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14. Awareness of biodiversity in the garden – Peter Dowdall, ‘The Irish Gardener’

Peter Dowdall, also known as ‘The Irish Gardener’, has noted the increasing “awareness of the importance of our gardens in terms of biodiversity”, with a particular focus on creating an animal-friendly environment throughout the seasons. As Peter explains, “gardens and gardeners can help to slow this and more and more clients are seeking designs which have a high level of pollinator-friendly plants.” Immediate tasks include attracting insects and bees with colourful flowers, building bird houses and installing water features.

15. Water features to attract birds and smaller animals

Installing a water feature is a great way to prompt great biodiversity in the garden, and makes a great addition to any garden space. There are a variety of options to suit all types of gardens, ranging from artistic water installations and waterfalls to small, subtle fountains and traditional stone tables. It won’t be long before you will be spotting birds bathing from your kitchen window!

16. Buy organic alternatives to garden products

With a large focus on organic products, gardeners will never be stuck for sustainable options to use in the garden. These items are ideal to minimise theimpact on the environment while also ensuring a healthy environment for your plants to grow.

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17. Automate the use of resources – Ahmed Hassan, Celebrity landscaper & TV host of DIY’s Yard Crashers

Leading American gardener, Ahmed Hassan, highlights the importance of keeping up with the latest technologies, particularly automation tools, to give gardeners the freedom “to control whether our sprinklers need to run while also saving on utility bill’. It is becoming increasingly important that we all take advantage of digital apps that control our resources as we advance into a technology orientated future. “There are literally convenience tools for automation that exist to make all the bells and whistles outside more efficient, work when they’re needed and save us time or energy.”

18. Improve air circulation:

Just like humans, plants need air to survive and grow. Regular maintenance of your soil, preferably with a premium grade layer of topsoil, creates the perfect conditions for growth. It’s also worth noting that worms are a friend to you in the garden as they help to break up dense clumps and aerate your soil as they go about their business.

19. Use mulch:

Mulch, which is an organic mix used to cover the top layer of soil, helps maintain soil temperature, reduce weed growth and to nourish the garden bed. Mulch ensures optimal growth conditions for your plants and flowers and is, therefore, an essential for any organic gardener.

20. Viewing gardens as therapeutic spaces:

We often underestimate the healing effects of being in the outdoors. Tom Brown highlights that “gardens as therapeutic spaces will also feature highly, designers are increasingly looking at the health and healing qualities of a beautiful outdoor space as part of  recovery.”

“Keep your eyes on Matt Keightley’s garden at Chelsea this year which highlights the benefits to well-being using plants and gardens.”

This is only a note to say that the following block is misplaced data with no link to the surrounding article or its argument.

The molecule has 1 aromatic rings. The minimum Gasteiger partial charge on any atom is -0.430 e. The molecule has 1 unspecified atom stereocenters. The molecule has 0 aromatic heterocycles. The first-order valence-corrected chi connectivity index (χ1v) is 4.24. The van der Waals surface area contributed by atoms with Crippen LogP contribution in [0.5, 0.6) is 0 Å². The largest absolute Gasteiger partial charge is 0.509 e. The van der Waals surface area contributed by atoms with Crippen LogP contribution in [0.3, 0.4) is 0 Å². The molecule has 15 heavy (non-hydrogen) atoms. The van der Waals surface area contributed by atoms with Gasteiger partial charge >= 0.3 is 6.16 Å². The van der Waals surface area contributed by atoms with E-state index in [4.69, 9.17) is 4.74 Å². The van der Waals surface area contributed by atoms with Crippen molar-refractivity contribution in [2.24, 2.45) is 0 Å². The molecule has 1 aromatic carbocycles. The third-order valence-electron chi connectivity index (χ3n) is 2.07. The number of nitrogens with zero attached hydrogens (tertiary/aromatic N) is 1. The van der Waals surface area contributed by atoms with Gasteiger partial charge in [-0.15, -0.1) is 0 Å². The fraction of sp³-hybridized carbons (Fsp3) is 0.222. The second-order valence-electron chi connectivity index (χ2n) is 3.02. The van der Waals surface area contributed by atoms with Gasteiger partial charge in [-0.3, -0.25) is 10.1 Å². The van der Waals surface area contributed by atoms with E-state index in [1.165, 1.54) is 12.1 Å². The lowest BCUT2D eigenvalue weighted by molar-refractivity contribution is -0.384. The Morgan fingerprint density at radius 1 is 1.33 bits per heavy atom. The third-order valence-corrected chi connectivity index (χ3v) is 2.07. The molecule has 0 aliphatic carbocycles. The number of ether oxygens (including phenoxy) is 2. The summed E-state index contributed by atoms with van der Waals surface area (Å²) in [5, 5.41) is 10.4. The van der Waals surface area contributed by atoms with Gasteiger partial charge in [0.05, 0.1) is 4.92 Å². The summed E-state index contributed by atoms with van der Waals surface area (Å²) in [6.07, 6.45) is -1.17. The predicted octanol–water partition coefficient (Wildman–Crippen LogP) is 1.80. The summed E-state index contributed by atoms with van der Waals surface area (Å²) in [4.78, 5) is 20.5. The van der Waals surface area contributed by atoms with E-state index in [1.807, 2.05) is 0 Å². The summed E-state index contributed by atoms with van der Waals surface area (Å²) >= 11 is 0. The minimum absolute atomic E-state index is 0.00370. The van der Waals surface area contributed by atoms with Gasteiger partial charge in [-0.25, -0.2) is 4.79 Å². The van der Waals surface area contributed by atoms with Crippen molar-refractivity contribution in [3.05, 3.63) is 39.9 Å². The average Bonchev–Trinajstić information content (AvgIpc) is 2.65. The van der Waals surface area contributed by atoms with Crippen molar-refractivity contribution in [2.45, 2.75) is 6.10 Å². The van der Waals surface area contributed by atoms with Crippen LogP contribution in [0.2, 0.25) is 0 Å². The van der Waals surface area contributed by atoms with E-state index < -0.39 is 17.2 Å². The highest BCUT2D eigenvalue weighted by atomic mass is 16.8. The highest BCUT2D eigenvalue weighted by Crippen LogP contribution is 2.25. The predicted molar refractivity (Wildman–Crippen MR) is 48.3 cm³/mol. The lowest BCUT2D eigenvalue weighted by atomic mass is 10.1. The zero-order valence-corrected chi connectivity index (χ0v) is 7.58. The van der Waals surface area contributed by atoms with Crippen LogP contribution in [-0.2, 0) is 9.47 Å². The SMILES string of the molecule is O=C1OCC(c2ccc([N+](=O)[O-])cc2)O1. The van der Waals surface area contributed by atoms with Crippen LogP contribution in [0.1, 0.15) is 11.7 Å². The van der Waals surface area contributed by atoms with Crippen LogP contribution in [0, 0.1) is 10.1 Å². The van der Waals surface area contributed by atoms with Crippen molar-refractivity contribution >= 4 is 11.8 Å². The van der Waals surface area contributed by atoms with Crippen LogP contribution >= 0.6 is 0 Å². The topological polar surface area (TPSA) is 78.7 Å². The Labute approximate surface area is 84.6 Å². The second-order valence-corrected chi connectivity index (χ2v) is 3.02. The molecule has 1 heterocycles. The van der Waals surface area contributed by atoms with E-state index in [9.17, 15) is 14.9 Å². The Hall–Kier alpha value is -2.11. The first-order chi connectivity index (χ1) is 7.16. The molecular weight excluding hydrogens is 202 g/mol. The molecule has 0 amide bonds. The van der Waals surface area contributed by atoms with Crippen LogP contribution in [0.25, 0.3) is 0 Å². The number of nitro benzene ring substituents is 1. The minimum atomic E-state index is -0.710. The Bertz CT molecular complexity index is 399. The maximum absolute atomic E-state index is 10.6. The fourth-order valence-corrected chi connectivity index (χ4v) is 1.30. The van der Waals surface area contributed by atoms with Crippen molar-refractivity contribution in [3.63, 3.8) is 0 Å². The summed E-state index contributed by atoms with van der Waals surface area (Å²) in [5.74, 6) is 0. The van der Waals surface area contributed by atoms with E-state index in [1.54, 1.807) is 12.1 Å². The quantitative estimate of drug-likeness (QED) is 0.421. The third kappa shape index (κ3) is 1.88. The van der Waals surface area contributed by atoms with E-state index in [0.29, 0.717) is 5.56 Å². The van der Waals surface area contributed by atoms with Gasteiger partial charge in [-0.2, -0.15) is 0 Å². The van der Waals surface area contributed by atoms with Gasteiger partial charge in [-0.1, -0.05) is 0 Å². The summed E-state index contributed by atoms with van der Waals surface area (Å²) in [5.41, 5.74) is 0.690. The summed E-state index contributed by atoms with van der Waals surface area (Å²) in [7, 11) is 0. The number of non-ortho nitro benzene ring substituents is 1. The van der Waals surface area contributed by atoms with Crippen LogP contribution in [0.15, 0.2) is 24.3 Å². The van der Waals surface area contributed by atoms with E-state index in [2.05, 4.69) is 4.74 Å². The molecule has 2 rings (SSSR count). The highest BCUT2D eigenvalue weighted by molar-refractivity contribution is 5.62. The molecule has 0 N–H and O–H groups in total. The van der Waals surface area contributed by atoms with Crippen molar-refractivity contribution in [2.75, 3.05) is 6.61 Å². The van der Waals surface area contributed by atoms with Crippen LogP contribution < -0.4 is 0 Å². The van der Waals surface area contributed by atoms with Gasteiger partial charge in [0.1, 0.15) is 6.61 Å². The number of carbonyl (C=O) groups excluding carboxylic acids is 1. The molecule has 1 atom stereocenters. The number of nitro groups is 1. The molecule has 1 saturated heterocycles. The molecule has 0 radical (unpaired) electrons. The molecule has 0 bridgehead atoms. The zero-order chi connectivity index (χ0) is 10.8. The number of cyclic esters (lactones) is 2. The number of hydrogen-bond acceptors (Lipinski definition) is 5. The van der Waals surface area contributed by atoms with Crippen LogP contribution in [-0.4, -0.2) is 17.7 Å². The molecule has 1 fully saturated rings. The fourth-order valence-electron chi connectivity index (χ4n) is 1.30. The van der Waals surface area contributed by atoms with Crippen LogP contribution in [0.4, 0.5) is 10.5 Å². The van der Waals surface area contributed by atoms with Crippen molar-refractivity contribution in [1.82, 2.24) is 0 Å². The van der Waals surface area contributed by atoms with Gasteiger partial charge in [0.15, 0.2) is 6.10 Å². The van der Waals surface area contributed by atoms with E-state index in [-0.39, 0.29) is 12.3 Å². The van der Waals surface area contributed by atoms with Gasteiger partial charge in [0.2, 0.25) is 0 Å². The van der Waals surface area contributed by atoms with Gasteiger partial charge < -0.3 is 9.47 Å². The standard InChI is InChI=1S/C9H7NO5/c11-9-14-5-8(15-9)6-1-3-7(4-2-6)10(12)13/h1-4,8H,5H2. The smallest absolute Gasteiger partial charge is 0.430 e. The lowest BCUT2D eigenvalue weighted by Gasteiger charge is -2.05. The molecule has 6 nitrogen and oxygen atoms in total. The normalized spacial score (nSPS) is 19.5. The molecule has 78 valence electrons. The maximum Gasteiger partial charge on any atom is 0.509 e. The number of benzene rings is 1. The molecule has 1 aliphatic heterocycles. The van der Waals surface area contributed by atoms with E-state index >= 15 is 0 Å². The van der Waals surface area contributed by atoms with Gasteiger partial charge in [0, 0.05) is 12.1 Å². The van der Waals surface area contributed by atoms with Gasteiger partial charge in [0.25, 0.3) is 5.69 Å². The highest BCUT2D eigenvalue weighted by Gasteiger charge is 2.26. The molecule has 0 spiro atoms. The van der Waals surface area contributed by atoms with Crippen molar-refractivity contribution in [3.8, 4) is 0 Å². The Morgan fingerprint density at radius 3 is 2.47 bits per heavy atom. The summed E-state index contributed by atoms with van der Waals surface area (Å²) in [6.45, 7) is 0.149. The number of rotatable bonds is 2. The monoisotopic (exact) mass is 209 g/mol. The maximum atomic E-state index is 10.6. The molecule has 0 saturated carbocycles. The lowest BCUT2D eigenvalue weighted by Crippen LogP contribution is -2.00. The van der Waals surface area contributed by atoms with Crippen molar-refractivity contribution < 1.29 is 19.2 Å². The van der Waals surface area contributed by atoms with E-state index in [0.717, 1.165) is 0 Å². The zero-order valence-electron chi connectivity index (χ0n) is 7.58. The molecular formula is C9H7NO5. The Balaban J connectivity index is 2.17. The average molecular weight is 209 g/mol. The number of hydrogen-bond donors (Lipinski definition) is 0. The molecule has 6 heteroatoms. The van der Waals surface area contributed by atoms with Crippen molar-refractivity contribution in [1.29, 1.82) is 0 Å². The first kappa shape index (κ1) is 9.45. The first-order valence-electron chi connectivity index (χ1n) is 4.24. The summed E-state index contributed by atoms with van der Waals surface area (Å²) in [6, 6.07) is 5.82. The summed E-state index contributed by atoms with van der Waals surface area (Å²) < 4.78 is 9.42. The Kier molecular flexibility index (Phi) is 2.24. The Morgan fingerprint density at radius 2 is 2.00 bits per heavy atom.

21. Invest in long-lasting gardening equipment:

Investing in durable gardening equipment and tools is the best way to reduce your plastic usage over time. Wooden and steel alternatives may expensive in the short-term, but the long-term environmental and reliability benefits far outweigh the immediate costs.

22. Enjoy your organic garden with friends and family:

It’s now time to sit back and enjoy all the hard work you have done to create your eco-friendly garden. We recommend hosting summer garden parties or drinks – it may even encourage your guests to create their own eco-friendly garden!

By following these industries influenced top gardening tips, you will quickly be on your way to making your own eco-friendly garden – just in time for summer too!

Gardening for beginners

5 top gardening tips for beginners | Bury Hill

Have you always been interested in starting your own garden but you don’t know where to start? Do you dream of pottering around in your own garden but lack the experience to feel confident outdoors? As the season of new beginnings, spring is the perfect time to cast aside your doubts to begin your gardening adventure.

At Bury Hill, we have compiled a list of our 5 favourite tips, from choosing a layout to caring for and maintaining your garden, to help gardening beginners blossom into experts.

1.Plan your layout before you begin

There are a number of factors to consider before going to the garden centre to buy flowers and shrubs. By planning in advance, you can cut down on extra costs, avoid impulse purchases and select plants that are suitable for your soil type and levels of light in your garden.

What you should do before going to the garden store:

  • Research the various types of gardens to find one you would like to recreate

  • Create a sketch drawing of a layout for your garden

  • Set a budget to avoid impulse spending

 2.Select the right plants

With a design layout in mind, it’s time to consider your what type of plants you would like to grow in your garden. This may seem like a simple task based on colour preferences and flower types, but there are a variety of other factors you need to consider, such as:

  • Season: The time of year will affect your plant selection. For more information on preparing your garden for spring and summer, plants for each season, take a look at top tips gardener’s guide.